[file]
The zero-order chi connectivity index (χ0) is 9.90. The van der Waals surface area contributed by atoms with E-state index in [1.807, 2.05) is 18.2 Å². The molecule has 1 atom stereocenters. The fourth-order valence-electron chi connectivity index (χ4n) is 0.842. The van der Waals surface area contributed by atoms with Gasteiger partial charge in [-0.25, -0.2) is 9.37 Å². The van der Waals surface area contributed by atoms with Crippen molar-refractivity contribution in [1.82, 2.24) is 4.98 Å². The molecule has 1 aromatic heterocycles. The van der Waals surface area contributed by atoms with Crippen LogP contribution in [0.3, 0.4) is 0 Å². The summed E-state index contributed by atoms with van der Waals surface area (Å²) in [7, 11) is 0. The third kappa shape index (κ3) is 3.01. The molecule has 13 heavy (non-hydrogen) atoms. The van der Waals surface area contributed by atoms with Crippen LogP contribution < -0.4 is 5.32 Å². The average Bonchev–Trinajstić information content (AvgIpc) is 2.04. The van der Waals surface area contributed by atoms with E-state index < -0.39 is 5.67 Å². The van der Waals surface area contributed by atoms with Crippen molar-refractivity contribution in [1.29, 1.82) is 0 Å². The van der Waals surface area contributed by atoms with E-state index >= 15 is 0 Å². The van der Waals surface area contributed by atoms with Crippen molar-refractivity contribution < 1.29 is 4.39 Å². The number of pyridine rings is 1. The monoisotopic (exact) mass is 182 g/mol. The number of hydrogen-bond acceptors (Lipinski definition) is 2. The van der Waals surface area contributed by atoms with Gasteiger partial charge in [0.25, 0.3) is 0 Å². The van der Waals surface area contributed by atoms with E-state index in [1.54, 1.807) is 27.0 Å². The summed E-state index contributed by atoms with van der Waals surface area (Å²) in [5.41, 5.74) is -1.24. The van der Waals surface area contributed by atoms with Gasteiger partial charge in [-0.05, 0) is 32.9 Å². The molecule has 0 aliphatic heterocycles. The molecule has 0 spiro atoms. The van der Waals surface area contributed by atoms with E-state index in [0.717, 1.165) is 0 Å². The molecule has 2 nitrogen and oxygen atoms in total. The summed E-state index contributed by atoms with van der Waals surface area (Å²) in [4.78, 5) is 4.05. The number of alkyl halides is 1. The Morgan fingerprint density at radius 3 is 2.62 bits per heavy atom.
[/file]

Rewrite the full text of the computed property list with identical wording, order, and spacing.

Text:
The zero-order chi connectivity index (χ0) is 9.90. The van der Waals surface area contributed by atoms with E-state index in [1.807, 2.05) is 18.2 Å². The molecule has 1 atom stereocenters. The fourth-order valence-electron chi connectivity index (χ4n) is 0.842. The van der Waals surface area contributed by atoms with Gasteiger partial charge in [-0.25, -0.2) is 9.37 Å². The van der Waals surface area contributed by atoms with Crippen molar-refractivity contribution in [1.82, 2.24) is 4.98 Å². The molecule has 1 aromatic heterocycles. The van der Waals surface area contributed by atoms with Crippen LogP contribution in [0.3, 0.4) is 0 Å². The summed E-state index contributed by atoms with van der Waals surface area (Å²) in [7, 11) is 0. The third kappa shape index (κ3) is 3.01. The molecule has 13 heavy (non-hydrogen) atoms. The van der Waals surface area contributed by atoms with Crippen LogP contribution < -0.4 is 5.32 Å². The average Bonchev–Trinajstić information content (AvgIpc) is 2.04. The van der Waals surface area contributed by atoms with E-state index < -0.39 is 5.67 Å². The van der Waals surface area contributed by atoms with Crippen molar-refractivity contribution in [1.29, 1.82) is 0 Å². The van der Waals surface area contributed by atoms with E-state index >= 15 is 0 Å². The van der Waals surface area contributed by atoms with Crippen molar-refractivity contribution < 1.29 is 4.39 Å². The number of pyridine rings is 1. The monoisotopic (exact) mass is 182 g/mol. The number of hydrogen-bond acceptors (Lipinski definition) is 2. The van der Waals surface area contributed by atoms with Gasteiger partial charge in [0.25, 0.3) is 0 Å². The van der Waals surface area contributed by atoms with E-state index in [1.54, 1.807) is 27.0 Å². The summed E-state index contributed by atoms with van der Waals surface area (Å²) in [5.41, 5.74) is -1.24. The van der Waals surface area contributed by atoms with Gasteiger partial charge in [-0.05, 0) is 32.9 Å². The molecule has 0 aliphatic heterocycles. The molecule has 0 spiro atoms. The van der Waals surface area contributed by atoms with E-state index in [0.717, 1.165) is 0 Å². The molecule has 2 nitrogen and oxygen atoms in total. The summed E-state index contributed by atoms with van der Waals surface area (Å²) in [4.78, 5) is 4.05. The number of alkyl halides is 1. The Morgan fingerprint density at radius 3 is 2.62 bits per heavy atom.